Students spend more time shopping off the Hill
With the onset of a new school year, Easton shopowners and staff are seeing more Lafayette students visiting and shopping in their stores than ever.
From students visiting on weekends and during their free time, to parents ordering items for delivery to their students, the Lafayette community has become a growing consumer base for the shops based in the downtown area.
This trend has been more noticeable in the past few years, according to several downtown Easton shopowners, like Sweet Girlz Bakery, skincare boutique Skinterest and candy store The Carmelcorn Shop and many more.
When Lafayette is in session, several storeowners agreed that there is a spike in business, and this seems to become truer with each passing year.
One possible reason for so much traffic down the hill is the arts campus, where students are taking more classes at the Williams Visual Arts Center. Just about a five-minute walk from Centre Square, The Spot and the Williams Visual Arts Center may act as a gateway from which students can become more familiar with Easton.
Jackie Drago ‘18, who has taken classes down the hill, said, “It’s nice because I can get food at Dunkin Donuts or Quadrant. I’ve had class experiences going to Easton to see a movie or going to its nurture-nature center.”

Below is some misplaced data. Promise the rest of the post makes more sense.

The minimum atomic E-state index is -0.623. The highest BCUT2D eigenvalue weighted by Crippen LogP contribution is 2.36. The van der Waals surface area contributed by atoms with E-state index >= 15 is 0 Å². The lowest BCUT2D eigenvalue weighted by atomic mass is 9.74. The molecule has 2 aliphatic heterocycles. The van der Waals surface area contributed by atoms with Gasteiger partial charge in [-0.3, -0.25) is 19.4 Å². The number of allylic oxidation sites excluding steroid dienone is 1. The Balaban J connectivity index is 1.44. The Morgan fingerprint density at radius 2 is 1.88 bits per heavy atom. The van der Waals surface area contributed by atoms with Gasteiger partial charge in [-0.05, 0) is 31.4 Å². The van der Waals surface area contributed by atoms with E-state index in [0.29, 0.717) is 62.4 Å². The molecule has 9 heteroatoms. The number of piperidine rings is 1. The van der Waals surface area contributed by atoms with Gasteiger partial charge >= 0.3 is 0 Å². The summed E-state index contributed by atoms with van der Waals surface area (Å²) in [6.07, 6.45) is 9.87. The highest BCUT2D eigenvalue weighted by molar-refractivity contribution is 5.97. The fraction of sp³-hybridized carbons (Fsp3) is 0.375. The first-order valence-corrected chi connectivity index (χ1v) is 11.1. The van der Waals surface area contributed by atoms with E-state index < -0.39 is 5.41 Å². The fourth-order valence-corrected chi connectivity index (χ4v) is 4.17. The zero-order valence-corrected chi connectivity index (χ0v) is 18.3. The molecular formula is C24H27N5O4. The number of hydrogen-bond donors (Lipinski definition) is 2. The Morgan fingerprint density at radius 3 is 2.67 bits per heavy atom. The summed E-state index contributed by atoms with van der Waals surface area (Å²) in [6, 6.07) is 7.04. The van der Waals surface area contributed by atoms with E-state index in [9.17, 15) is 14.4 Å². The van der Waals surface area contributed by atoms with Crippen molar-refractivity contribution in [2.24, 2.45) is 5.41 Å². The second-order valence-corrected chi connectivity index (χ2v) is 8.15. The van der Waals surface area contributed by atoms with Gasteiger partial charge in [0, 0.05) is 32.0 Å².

“I think even having additional buildings opening on the arts campus both the fans buildings last year and the prospect of a new buildings actually increases the traffic a bit and then once people are down there I think that more people are drifting into restaurants and things downtown,” President Alison Byerly said.
Some students also make their way into town just as a fun free time activity. Quinn Miers ‘19 and Julie Wadja ‘19 said they love going into downtown in their spare time, especially to the Sweet Girlz Bakery.
“We try to go every weekend,” said Wadja, mostly to purchase the bakery’s delicious cupcakes.
Not only have Lafayette students increasingly been using Easton’s shops, but Lafayette parents have been, as well.
Families often will order treats, such as candy or baked goods, to be delivered to students from stores in Easton such as Easton’s The Carmelcorn Shop, open since 1931.
Sia Bassil, the owner of The Carmelcorn Shop, said that parents will often “call and have [her] send things up to the college,” such as their delicious array of candy desserts, especially during stressful exam weeks.
When asked if she has seen more Lafayette students in recent years, Bassil said she has been seeing not only students but also “more families from kids that come to the college,” who visit because of the “restaurants and things to do” in Easton.
Looking forward, several shop owners plan to work with Lafayette students and wish to see a stronger Lafayette presence in Easton.
John Huffman, owner of the print shop Logos and T-Shirts in Easton, said that he is currently “working with the cheerleaders, and the ski club… as well as countless fraternities and sororities.”